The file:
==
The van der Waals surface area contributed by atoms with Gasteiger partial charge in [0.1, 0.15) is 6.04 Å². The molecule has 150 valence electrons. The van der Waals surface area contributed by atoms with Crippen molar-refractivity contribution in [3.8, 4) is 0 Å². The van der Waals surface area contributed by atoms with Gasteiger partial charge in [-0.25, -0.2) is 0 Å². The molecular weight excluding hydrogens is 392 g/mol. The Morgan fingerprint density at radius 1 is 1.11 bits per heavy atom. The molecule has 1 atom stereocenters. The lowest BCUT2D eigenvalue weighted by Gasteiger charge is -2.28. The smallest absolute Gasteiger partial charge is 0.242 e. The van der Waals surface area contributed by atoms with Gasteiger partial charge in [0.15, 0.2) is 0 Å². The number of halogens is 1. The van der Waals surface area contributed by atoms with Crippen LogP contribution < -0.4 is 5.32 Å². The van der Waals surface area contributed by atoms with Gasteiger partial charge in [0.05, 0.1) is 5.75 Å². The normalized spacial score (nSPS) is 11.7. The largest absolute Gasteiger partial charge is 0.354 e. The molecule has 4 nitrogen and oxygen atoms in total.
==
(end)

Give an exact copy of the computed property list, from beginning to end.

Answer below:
The van der Waals surface area contributed by atoms with Gasteiger partial charge in [0.1, 0.15) is 6.04 Å². The molecule has 150 valence electrons. The van der Waals surface area contributed by atoms with Crippen molar-refractivity contribution in [3.8, 4) is 0 Å². The van der Waals surface area contributed by atoms with Gasteiger partial charge in [-0.25, -0.2) is 0 Å². The molecular weight excluding hydrogens is 392 g/mol. The Morgan fingerprint density at radius 1 is 1.11 bits per heavy atom. The molecule has 1 atom stereocenters. The lowest BCUT2D eigenvalue weighted by Gasteiger charge is -2.28. The smallest absolute Gasteiger partial charge is 0.242 e. The van der Waals surface area contributed by atoms with Gasteiger partial charge in [0.15, 0.2) is 0 Å². The number of halogens is 1. The van der Waals surface area contributed by atoms with Crippen LogP contribution < -0.4 is 5.32 Å². The van der Waals surface area contributed by atoms with Gasteiger partial charge in [0.05, 0.1) is 5.75 Å². The normalized spacial score (nSPS) is 11.7. The largest absolute Gasteiger partial charge is 0.354 e. The molecule has 4 nitrogen and oxygen atoms in total.